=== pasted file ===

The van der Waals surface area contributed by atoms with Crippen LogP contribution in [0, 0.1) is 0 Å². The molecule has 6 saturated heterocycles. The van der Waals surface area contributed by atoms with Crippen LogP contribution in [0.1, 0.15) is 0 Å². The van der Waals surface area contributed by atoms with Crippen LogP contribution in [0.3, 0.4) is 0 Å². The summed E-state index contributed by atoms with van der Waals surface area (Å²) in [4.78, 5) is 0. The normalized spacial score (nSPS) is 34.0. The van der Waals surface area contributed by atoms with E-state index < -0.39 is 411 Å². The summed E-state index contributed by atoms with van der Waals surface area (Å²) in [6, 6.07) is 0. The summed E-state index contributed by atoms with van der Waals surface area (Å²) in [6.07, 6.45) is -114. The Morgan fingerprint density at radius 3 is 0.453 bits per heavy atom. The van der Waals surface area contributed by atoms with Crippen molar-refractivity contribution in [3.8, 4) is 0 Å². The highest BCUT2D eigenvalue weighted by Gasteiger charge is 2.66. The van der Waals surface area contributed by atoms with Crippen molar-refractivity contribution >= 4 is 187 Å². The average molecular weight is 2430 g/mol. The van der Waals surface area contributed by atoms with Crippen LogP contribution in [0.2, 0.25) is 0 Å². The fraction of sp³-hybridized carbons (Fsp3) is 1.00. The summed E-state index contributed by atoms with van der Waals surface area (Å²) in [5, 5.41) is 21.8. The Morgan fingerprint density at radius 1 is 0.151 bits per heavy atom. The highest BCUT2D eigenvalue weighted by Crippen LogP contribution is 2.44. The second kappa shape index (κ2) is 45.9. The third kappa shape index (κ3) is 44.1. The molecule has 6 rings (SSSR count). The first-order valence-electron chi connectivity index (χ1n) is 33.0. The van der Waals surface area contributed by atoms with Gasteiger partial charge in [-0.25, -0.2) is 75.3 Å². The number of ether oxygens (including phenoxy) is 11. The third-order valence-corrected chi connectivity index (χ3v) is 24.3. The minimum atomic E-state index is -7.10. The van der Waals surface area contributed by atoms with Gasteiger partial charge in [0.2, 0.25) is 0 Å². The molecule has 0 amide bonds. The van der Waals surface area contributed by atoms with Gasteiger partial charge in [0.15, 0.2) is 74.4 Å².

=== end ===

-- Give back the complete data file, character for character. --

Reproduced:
The van der Waals surface area contributed by atoms with Crippen LogP contribution in [0, 0.1) is 0 Å². The molecule has 6 saturated heterocycles. The van der Waals surface area contributed by atoms with Crippen LogP contribution in [0.1, 0.15) is 0 Å². The van der Waals surface area contributed by atoms with Crippen LogP contribution in [0.3, 0.4) is 0 Å². The summed E-state index contributed by atoms with van der Waals surface area (Å²) in [4.78, 5) is 0. The normalized spacial score (nSPS) is 34.0. The van der Waals surface area contributed by atoms with E-state index < -0.39 is 411 Å². The summed E-state index contributed by atoms with van der Waals surface area (Å²) in [6, 6.07) is 0. The summed E-state index contributed by atoms with van der Waals surface area (Å²) in [6.07, 6.45) is -114. The Morgan fingerprint density at radius 3 is 0.453 bits per heavy atom. The van der Waals surface area contributed by atoms with Crippen molar-refractivity contribution in [3.8, 4) is 0 Å². The highest BCUT2D eigenvalue weighted by Gasteiger charge is 2.66. The van der Waals surface area contributed by atoms with Crippen molar-refractivity contribution >= 4 is 187 Å². The average molecular weight is 2430 g/mol. The van der Waals surface area contributed by atoms with Crippen LogP contribution in [0.2, 0.25) is 0 Å². The fraction of sp³-hybridized carbons (Fsp3) is 1.00. The summed E-state index contributed by atoms with van der Waals surface area (Å²) in [5, 5.41) is 21.8. The Morgan fingerprint density at radius 1 is 0.151 bits per heavy atom. The highest BCUT2D eigenvalue weighted by Crippen LogP contribution is 2.44. The second kappa shape index (κ2) is 45.9. The third kappa shape index (κ3) is 44.1. The molecule has 6 rings (SSSR count). The first-order valence-electron chi connectivity index (χ1n) is 33.0. The van der Waals surface area contributed by atoms with Gasteiger partial charge in [-0.25, -0.2) is 75.3 Å². The number of ether oxygens (including phenoxy) is 11. The third-order valence-corrected chi connectivity index (χ3v) is 24.3. The minimum atomic E-state index is -7.10. The van der Waals surface area contributed by atoms with Gasteiger partial charge in [0.2, 0.25) is 0 Å². The molecule has 0 amide bonds. The van der Waals surface area contributed by atoms with Gasteiger partial charge in [0.15, 0.2) is 74.4 Å².